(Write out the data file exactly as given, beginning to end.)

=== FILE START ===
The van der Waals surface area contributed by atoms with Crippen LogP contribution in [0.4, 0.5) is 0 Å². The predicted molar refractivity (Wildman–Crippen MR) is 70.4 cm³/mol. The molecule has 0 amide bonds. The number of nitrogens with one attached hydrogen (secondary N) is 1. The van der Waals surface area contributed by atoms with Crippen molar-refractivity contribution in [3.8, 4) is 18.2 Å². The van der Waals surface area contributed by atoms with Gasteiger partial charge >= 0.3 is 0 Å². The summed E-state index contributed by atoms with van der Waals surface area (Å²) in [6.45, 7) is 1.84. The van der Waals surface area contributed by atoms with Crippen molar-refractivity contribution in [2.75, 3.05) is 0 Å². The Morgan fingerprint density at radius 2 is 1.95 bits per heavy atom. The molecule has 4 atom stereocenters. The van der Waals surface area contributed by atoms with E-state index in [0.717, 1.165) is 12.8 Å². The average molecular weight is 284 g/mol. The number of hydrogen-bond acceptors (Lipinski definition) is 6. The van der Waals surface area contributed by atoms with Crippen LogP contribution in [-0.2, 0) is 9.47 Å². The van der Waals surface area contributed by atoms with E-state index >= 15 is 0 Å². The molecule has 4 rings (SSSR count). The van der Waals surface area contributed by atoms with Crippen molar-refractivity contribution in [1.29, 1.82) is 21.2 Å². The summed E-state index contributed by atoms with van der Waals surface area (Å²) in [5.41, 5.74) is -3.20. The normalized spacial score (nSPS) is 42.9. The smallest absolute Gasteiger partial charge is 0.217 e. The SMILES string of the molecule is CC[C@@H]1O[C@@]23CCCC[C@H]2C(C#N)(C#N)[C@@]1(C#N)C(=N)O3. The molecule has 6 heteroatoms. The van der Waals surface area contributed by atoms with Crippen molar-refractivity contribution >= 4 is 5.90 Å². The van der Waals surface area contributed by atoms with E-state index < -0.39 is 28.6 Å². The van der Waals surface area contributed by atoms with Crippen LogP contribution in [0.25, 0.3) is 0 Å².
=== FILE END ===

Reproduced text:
The van der Waals surface area contributed by atoms with Crippen LogP contribution in [0.4, 0.5) is 0 Å². The predicted molar refractivity (Wildman–Crippen MR) is 70.4 cm³/mol. The molecule has 0 amide bonds. The number of nitrogens with one attached hydrogen (secondary N) is 1. The van der Waals surface area contributed by atoms with Crippen molar-refractivity contribution in [3.8, 4) is 18.2 Å². The van der Waals surface area contributed by atoms with Gasteiger partial charge >= 0.3 is 0 Å². The summed E-state index contributed by atoms with van der Waals surface area (Å²) in [6.45, 7) is 1.84. The van der Waals surface area contributed by atoms with Crippen molar-refractivity contribution in [2.75, 3.05) is 0 Å². The Morgan fingerprint density at radius 2 is 1.95 bits per heavy atom. The molecule has 4 atom stereocenters. The van der Waals surface area contributed by atoms with E-state index in [0.717, 1.165) is 12.8 Å². The average molecular weight is 284 g/mol. The number of hydrogen-bond acceptors (Lipinski definition) is 6. The van der Waals surface area contributed by atoms with Crippen LogP contribution in [-0.2, 0) is 9.47 Å². The van der Waals surface area contributed by atoms with E-state index >= 15 is 0 Å². The molecule has 4 rings (SSSR count). The van der Waals surface area contributed by atoms with Crippen molar-refractivity contribution in [1.29, 1.82) is 21.2 Å². The summed E-state index contributed by atoms with van der Waals surface area (Å²) in [5.41, 5.74) is -3.20. The normalized spacial score (nSPS) is 42.9. The smallest absolute Gasteiger partial charge is 0.217 e. The SMILES string of the molecule is CC[C@@H]1O[C@@]23CCCC[C@H]2C(C#N)(C#N)[C@@]1(C#N)C(=N)O3. The molecule has 6 heteroatoms. The van der Waals surface area contributed by atoms with Crippen molar-refractivity contribution >= 4 is 5.90 Å². The van der Waals surface area contributed by atoms with E-state index < -0.39 is 28.6 Å². The van der Waals surface area contributed by atoms with Crippen LogP contribution in [0.25, 0.3) is 0 Å².